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Science Proves That Kids' Eyes Really Are Bigger Than Their Stomachs

Adults around the world uniformly clean their plates at dinner time, but not kids

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Many people have experienced the old "You can't leave the dinner table until you finish your food" treatment. That common parental treatment turns out to have left a mark. According to new research, adults from many different cultures around the world typically finish almost all of the food that's on their plates. 

Researchers from Cornell University analyzed the dinner eating habits of more than 1,100 people from the U.S., Canada, France, Taiwan, Korea, Finland and the Netherlands. So long as diners were allowed to serve themselves, most people, they found, finished nearly everything on their plate. On average, the subjects tucked away 92 percent of their food.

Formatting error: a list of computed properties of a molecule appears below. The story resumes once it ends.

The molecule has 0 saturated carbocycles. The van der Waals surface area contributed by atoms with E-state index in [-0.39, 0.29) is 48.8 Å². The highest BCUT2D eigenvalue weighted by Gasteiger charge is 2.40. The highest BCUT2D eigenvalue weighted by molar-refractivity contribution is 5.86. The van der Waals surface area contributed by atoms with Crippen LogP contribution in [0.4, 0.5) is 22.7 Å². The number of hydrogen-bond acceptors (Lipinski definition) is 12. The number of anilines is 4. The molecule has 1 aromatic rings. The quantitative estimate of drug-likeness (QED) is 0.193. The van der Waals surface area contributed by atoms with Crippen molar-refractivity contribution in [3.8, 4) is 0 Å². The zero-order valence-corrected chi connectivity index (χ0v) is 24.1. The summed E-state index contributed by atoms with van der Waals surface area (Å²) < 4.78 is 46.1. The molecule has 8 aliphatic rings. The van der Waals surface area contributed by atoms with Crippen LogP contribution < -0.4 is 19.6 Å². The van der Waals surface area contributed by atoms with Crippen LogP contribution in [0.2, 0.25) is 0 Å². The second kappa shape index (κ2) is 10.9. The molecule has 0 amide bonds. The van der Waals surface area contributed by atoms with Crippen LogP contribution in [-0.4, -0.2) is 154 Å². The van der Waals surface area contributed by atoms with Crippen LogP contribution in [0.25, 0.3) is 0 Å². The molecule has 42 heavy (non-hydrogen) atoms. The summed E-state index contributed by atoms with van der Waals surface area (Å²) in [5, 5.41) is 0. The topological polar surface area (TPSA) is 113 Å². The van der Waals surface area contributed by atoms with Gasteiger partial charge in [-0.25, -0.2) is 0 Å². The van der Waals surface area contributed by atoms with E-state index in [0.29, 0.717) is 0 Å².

Kids under 18 were the exception, however. The study also included more than 300 minors, who finished just 59 percent of the food they served themselves, on average. Adults are generally good at knowing how much they want to eat and serve themselves accordingly, while kids are worse at that skill, the scientists suggest.

Kids, apparently, grow into adults who do finish all of their self-servings, so the researchers point out that curbing the amount of food you dish out—whether it's because the plate is oversized, the ladle is large, or you're just really excited about eating—could help diners keep their waistlines in check. As the authors said in a release: “If you put it on your plate, it’s going into your stomach. Just knowing that you’re likely to consume almost all of what you serve yourself can help you be more mindful of appropriate portion size." 

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